Sunday, October 3, 2010

NPR Morning Edition

I am often asked to comment about the price differential between the cost of materials and products in the US vs China. The “china Price” is a hot topic of conversation. But when NPR called me, I was truly thrilled to give an interview. I have been member of NPR for years. I respect NPR’s approach to programming and enjoy the feature clips. What a great opportunity! The link to the audio story is here
NPR reporter, Adam Davidson called me early on Thursday morning and asked me several questions about the cost differential on Chinese-made products if the RMB was allowed to freely float against the dollar. One of the examples I used was of the industrial springs I helped a client source in Shenzhen. That was the anecdote he chose for the story.
Since my book, 42 Rules for Sourcing and Manufacturing in China, was published, it has done very well on . My publisher also sent out a press release to TV and radio stations and over time, I have been interviewed on several radio stations. I was also interviewed for CCTV (China’s CNN). But NPR was the best of all. My 15 seconds of fame!

Tuesday, June 15, 2010

Quality Fade in China

Quality Fade, the process of quality degradation over time, is the single biggest issue in low cost manufacturing countries. It happens frequently in China where manufacturing processes are immature and competitive pricing drives the profits to extremely low levels. It also happens in Vietnam, Indonesia, Bangladesh and other low-cost countries.

You have probably noticed quality fade, but didn’t know what to call it, or understand how it happened. Maybe you noticed a plastic shampoo bottle that seemed too thin. Maybe that hand-held electronic game you put in your son’s Christmas stocking stopped working after a few days. Maybe the zipper in your pants broke after a few zips.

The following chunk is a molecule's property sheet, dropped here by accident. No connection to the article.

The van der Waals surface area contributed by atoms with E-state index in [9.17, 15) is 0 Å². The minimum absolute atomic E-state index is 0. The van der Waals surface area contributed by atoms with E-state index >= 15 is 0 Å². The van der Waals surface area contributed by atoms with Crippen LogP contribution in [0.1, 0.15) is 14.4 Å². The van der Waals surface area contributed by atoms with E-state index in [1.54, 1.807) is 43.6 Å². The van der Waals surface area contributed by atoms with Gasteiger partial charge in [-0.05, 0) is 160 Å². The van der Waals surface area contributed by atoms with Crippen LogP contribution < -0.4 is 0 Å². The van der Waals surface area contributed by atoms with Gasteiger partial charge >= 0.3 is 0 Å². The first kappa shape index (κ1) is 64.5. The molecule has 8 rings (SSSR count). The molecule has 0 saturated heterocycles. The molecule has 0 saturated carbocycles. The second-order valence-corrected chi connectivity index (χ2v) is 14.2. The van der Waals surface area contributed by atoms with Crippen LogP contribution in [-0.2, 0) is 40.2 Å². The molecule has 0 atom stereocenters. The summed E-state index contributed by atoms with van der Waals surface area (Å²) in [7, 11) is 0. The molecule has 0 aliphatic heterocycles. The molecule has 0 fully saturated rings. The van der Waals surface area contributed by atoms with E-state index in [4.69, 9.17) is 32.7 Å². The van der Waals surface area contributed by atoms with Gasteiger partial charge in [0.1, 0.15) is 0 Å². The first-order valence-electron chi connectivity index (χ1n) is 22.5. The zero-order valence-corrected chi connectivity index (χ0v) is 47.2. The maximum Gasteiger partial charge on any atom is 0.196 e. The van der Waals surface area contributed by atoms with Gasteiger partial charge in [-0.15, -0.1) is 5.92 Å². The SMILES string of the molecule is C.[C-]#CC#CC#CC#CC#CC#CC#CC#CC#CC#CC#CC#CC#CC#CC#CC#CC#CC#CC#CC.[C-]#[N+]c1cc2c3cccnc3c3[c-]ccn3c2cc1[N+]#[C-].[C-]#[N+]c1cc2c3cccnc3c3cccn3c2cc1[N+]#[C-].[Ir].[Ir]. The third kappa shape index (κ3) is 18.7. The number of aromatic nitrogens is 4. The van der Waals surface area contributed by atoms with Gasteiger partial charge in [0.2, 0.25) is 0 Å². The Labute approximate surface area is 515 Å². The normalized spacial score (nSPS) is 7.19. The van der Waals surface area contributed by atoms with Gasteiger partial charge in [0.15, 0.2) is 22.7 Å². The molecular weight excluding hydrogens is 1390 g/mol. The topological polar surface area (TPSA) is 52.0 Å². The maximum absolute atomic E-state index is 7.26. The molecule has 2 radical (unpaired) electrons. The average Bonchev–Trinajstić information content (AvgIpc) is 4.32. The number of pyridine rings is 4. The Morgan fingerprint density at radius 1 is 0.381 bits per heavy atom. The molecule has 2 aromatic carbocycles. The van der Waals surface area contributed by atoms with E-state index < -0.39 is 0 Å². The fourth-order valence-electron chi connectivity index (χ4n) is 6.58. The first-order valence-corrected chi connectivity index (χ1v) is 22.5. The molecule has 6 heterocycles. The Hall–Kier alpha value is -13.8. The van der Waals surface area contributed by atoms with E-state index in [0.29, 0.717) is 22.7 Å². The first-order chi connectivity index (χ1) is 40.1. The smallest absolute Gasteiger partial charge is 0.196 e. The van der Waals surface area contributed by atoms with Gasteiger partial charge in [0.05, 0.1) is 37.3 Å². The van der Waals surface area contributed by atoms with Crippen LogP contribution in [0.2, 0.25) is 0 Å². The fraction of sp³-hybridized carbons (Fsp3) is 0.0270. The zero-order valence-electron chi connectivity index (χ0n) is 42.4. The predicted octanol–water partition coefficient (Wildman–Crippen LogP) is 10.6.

Quality fade is a particular problem for products coming from China, where nearly 40%of the world’s production now takes place. This startling fact about the tremendous volume of goods produced in China is evidenced at the drug store, department store, big box retailer and the grocery store. The ubiquitous “Made in China” label can be found everywhere. These products are initially equal or superior in quality to Western-made goods, but over time, quality begins to fade. Sometimes poor quality is just an inconvenience and sometimes it is downright dangerous.

Products manufactured or assembled in low cost countries, aren’t designed to break or poison anybody. In fact, typically when a new contract is signed and specs are given for initial production at a new supplier, importers of Chinese goods are thrilled. The vendor’s service levels are outstanding, the quality is above expectations and the future looks bright. Customers are pleased with the price of initial production, and they assume that it will last. New importers feel like they’ve hit a home run with low-cost country sourcing.

Don’t be fooled! The initial production runs are often not sustainable. Over time, degradation in quality is likely. For example, the label on your product becomes 10 percent smaller, your 100 ml product may actually be 99 ml, non-toxic paint you specify for toys may become fast-drying lead paint, the 5/8 inch seam may become 3/8 inch.

You may think you have negotiated a spectacular deal, but when negotiating in China, you may not have all the facts.